Chemie der Erde – Geochemistry 74:3 (2014) 365-373.

DOI: 10.1016/j.chemer.2013.12.001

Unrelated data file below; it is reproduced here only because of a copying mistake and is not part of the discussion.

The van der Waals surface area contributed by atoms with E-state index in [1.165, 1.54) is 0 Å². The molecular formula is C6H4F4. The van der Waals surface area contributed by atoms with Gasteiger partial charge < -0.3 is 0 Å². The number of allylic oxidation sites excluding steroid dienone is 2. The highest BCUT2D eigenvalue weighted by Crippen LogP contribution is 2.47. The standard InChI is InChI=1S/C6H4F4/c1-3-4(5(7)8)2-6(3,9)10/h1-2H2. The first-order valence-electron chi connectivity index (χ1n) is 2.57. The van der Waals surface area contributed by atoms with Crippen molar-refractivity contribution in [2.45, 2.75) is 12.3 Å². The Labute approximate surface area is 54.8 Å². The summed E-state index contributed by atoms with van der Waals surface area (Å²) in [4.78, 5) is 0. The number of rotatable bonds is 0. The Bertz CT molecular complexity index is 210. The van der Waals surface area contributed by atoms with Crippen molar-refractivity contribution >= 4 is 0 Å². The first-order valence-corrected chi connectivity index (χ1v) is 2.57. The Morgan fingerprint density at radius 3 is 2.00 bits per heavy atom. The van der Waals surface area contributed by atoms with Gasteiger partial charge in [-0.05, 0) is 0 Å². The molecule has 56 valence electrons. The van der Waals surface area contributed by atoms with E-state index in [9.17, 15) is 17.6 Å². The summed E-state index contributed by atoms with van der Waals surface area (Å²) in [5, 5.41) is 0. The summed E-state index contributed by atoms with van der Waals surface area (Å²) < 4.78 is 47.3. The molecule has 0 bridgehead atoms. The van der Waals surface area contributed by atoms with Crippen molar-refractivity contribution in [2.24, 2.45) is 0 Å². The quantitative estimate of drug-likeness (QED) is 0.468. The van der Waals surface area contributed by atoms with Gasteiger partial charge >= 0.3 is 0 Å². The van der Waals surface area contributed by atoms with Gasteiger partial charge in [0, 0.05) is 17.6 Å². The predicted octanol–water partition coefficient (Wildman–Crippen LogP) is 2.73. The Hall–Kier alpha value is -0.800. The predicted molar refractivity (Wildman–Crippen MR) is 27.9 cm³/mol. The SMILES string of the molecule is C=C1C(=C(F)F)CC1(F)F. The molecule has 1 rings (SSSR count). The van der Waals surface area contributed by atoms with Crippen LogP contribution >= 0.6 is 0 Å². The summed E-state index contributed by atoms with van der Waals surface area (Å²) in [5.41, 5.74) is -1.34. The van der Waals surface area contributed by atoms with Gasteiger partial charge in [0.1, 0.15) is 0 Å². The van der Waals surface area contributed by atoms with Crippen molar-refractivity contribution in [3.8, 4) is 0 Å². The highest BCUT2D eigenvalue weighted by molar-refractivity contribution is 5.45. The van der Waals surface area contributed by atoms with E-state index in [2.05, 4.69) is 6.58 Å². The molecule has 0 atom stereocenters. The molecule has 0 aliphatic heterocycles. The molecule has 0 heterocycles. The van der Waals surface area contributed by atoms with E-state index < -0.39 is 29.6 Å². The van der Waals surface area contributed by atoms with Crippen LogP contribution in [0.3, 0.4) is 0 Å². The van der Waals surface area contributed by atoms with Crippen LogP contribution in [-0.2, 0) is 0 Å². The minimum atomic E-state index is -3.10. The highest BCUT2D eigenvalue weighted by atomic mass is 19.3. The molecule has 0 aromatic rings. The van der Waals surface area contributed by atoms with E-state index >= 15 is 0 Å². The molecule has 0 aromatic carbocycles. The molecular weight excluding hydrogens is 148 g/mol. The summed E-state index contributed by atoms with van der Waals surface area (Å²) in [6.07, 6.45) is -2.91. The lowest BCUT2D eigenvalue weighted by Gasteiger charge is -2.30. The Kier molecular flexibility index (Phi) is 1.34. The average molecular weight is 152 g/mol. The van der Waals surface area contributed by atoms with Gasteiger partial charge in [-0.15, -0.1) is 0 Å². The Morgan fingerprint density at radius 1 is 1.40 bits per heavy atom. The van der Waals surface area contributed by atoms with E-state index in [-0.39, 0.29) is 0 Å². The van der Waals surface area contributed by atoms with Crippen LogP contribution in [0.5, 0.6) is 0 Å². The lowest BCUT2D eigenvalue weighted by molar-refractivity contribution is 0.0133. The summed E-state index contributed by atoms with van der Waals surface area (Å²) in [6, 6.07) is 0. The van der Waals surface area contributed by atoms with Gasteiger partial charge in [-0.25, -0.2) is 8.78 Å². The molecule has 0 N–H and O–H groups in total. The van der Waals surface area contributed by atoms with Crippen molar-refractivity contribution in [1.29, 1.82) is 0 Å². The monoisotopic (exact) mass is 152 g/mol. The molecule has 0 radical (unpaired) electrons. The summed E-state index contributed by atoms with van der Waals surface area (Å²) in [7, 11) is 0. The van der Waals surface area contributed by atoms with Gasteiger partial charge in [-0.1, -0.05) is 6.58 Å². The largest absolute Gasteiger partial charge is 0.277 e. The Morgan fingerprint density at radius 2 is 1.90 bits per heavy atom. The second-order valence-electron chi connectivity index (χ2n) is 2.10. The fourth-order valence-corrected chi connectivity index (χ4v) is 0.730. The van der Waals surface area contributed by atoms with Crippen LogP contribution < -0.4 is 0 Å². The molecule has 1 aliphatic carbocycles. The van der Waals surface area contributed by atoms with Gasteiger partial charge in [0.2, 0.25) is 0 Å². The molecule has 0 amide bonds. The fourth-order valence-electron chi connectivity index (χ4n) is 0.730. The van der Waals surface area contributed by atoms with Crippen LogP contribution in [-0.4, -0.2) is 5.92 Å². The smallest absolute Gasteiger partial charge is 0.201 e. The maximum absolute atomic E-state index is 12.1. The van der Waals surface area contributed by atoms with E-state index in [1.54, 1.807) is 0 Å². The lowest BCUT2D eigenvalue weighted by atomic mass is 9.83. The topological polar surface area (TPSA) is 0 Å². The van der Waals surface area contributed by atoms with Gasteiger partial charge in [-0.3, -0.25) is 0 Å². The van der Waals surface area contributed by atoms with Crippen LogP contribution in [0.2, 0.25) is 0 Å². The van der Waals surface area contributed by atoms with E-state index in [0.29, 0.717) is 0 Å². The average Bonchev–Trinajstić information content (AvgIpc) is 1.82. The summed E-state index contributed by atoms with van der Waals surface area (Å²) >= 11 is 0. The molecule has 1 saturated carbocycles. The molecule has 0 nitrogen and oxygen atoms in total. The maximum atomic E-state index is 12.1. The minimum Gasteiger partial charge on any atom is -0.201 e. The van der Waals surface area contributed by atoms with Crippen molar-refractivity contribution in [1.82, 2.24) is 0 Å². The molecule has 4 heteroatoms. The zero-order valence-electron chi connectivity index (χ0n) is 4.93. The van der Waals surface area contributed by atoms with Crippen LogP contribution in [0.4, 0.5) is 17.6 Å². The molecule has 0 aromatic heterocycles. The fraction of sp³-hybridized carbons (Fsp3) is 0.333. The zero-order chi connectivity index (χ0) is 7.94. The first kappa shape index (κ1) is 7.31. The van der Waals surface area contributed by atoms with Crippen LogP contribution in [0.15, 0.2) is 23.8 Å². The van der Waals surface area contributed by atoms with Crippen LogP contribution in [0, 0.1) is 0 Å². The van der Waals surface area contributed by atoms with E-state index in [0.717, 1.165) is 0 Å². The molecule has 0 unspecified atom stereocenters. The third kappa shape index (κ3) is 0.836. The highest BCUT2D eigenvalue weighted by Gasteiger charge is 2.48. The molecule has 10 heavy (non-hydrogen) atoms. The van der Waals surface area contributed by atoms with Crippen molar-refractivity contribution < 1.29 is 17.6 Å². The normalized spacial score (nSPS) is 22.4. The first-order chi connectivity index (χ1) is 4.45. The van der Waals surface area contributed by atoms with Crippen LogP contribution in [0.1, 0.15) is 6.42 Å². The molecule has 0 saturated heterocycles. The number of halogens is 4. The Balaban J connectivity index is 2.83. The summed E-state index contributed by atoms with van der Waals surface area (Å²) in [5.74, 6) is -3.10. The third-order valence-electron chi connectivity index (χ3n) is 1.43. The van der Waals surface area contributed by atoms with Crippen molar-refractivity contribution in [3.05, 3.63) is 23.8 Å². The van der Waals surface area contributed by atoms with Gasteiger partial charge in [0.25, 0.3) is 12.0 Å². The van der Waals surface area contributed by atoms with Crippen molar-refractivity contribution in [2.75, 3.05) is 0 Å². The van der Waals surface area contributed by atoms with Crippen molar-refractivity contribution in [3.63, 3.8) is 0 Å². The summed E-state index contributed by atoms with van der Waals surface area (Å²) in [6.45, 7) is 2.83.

An exploratory study has been conducted to test the utility of automated mineral analysis observations to identify flue dust particles in topsoils exposed for several decades to emissions of a copper smelter. The methods used are readily available in mining countries. To identify the most impacted sites, the Cu, Zn, Pb, Mo and As levels in water and diluted sulphuric acid extractions of four topsoil size fractions (833–495 μm, 246–148 μm; 74–38 μm; <38 μm) were analysed. X-ray diffraction analyses were used to demonstrate the mineralogical degradation of smectite phases when approaching the smelter. Flue dust particles in different states of conservation in topsoils were directly observed by scanning electron microscopy (SEM) aided by energy dispersive detection of X-rays. Qemscan® scanning of dispersed topsoil preparations (10,000 particles) pinpoints smelter particles by their density; flue dust pearls can be tracked by sorting particles according to their sphericity, clearly identifying them as pyrometallurgical products. When sorting soil particles by mineral groups (e.g. sulphides), an increase in this phase group can be observed when approaching the smelter. SEM resolution limits observations to particles larger than 2–3 μm. Smaller particles can be observed by transmission electron microscopy, although observer experience and the availability of equipment time are essential as is the case for SEM.

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